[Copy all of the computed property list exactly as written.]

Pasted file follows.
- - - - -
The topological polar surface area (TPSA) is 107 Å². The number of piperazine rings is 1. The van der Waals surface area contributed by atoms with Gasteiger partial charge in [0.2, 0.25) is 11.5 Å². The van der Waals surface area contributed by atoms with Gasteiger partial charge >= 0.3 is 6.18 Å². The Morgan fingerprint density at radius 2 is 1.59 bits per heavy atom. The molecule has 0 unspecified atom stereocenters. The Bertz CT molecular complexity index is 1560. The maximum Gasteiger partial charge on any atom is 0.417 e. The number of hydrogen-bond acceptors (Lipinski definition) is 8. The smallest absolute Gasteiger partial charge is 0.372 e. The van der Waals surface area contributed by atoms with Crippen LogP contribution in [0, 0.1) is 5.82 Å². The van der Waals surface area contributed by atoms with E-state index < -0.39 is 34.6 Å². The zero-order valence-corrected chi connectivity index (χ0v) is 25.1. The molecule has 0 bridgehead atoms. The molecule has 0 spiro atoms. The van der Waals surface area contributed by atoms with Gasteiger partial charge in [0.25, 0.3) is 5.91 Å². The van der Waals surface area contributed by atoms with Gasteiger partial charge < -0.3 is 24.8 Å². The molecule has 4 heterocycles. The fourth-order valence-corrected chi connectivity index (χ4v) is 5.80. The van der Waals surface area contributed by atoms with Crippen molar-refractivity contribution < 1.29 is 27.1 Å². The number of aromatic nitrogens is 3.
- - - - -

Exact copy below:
The topological polar surface area (TPSA) is 107 Å². The number of piperazine rings is 1. The van der Waals surface area contributed by atoms with Gasteiger partial charge in [0.2, 0.25) is 11.5 Å². The van der Waals surface area contributed by atoms with Gasteiger partial charge >= 0.3 is 6.18 Å². The Morgan fingerprint density at radius 2 is 1.59 bits per heavy atom. The molecule has 0 unspecified atom stereocenters. The Bertz CT molecular complexity index is 1560. The maximum Gasteiger partial charge on any atom is 0.417 e. The number of hydrogen-bond acceptors (Lipinski definition) is 8. The smallest absolute Gasteiger partial charge is 0.372 e. The van der Waals surface area contributed by atoms with Crippen LogP contribution in [0, 0.1) is 5.82 Å². The van der Waals surface area contributed by atoms with E-state index < -0.39 is 34.6 Å². The zero-order valence-corrected chi connectivity index (χ0v) is 25.1. The molecule has 0 bridgehead atoms. The molecule has 0 spiro atoms. The van der Waals surface area contributed by atoms with Gasteiger partial charge in [0.25, 0.3) is 5.91 Å². The van der Waals surface area contributed by atoms with Gasteiger partial charge < -0.3 is 24.8 Å². The molecule has 4 heterocycles. The fourth-order valence-corrected chi connectivity index (χ4v) is 5.80. The van der Waals surface area contributed by atoms with Crippen molar-refractivity contribution < 1.29 is 27.1 Å². The number of aromatic nitrogens is 3.